Pubdate: Sun, 30 Mar 2003
Source: Johnson City Press (TN)
Copyright: 2003 Johnson City Press and Associated Press
Author: Robert Houk


ELIZABETHTON - Police here say they are arresting more drivers these days 
who are taking to the streets under the influence of prescription drugs.

Police Chief Roger Deal said abuse of drugs like methadone and Lortab is on 
the rise in Elizabethton, and the consequences are sometimes deadly. Deal 
said drivers charged in two separate accidents on West Elk Avenue last year 
were under the influence of methadone and other drugs.

The first accident, which occurred in August, resulted in the death of a 
35-year-old woman who police say was struck head-on by a driver who was 
found to have evidence of Diazepam and methadone in his system. Joshua 
David Whitehead, 227 Centerville Drive, Elizabethton, was bound over to a 
Carter County grand jury earlier this month to face charges of vehicular 
homicide in that case.

A second drug-related accident on West Elk Avenue followed in October when 
a driver who police say was under the influence of methadone set off a 
chain of events that left a truck loaded with propane on its side near 
Sycamore Shoals Hospital. That accident resulted in a tedious, day-long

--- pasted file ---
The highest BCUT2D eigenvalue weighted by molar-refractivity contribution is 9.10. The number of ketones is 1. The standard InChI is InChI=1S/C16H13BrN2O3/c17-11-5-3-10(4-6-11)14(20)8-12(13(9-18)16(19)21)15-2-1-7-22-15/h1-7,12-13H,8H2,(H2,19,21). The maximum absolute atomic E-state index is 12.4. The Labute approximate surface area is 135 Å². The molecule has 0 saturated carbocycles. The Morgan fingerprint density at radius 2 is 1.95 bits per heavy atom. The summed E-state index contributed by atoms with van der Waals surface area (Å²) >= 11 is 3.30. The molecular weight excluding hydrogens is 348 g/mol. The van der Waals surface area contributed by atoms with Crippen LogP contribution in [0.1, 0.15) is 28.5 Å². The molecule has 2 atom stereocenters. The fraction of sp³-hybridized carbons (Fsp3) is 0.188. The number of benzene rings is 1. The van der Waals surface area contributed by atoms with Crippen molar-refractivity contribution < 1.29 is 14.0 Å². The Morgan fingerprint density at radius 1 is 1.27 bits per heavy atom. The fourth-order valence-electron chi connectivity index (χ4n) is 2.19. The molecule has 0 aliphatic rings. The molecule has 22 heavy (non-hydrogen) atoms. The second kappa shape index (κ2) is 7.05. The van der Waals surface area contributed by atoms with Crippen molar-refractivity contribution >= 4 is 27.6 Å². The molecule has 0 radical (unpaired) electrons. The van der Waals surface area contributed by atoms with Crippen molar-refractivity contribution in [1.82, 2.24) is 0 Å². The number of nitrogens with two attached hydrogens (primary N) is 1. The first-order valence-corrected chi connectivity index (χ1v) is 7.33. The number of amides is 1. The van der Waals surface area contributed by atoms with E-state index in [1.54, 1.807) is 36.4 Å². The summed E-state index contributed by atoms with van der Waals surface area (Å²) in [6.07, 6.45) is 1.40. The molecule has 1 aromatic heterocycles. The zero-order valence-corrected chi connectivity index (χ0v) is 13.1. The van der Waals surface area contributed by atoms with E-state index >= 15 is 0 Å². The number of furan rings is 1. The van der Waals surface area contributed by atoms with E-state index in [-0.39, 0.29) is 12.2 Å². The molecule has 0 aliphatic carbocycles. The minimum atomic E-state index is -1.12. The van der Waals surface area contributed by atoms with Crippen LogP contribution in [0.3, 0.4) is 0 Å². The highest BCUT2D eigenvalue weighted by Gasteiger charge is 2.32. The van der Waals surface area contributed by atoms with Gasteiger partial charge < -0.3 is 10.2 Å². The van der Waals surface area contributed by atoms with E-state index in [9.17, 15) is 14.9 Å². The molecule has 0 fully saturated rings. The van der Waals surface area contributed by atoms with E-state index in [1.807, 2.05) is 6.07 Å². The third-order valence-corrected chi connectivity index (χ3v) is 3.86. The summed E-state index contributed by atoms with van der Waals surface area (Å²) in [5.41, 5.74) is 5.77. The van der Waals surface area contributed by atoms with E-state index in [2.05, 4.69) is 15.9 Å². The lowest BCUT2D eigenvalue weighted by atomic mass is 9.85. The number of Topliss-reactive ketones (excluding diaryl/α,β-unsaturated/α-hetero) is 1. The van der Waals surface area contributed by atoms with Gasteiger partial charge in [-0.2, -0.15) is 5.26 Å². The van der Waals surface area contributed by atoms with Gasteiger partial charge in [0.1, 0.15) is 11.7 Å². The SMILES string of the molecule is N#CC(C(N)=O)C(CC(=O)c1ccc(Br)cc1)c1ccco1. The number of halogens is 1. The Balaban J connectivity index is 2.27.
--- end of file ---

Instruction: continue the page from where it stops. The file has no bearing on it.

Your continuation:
cleanup of the volatile propane and sent a 16-year-old passenger to the 
hospital with serious injuries.

"I really can't tell you anything good about methadone," Deal said. "We've 
always had a problem with abuse of prescription drugs, but it seems to be 
getting worse with the ease of accessibility."

Deal said he fears many of those involved in methadone treatment may be 
"taking more than their daily dosages" or mixing their methadone with other 
drugs and alcohol before getting behind the wheel.

"If that is the case, they are a hazard to themselves and to the public," 
the chief said. "I don't know of any success stories involving methadone. 
They just trade heroin for methadone."

Not so, says an official at one regional methadone clinic. Mary Little, 
program director of the DRD Medical Clinic, Knoxville, said her facility 
closely monitors the dosages it gives to patients. She said state 
regulations also require methadone clinics in Tennessee to file annual 
progress reports on all patients that they treat.

"The idea is that we try to get them back to normal as soon as possible," 
she said. "They have to be able to function normally and go to school or 
work. If a patient decides to mix their methadone with other drugs or 
alcohol, then that is clearly out of our hands."

Little said some cases of abuse stem from physicians who over-prescribe 
methadone as a pain-management drug.

"We've had cases of doctors in Knoxville, Morristown and in the Tri-Cities 
who have sent patients home with a 30-day supply of methadone," she said. 
"It is time that physicians take some responsibility for the drug problem."

Methadone, Little said, is a synthetic drug used to treat patients addicted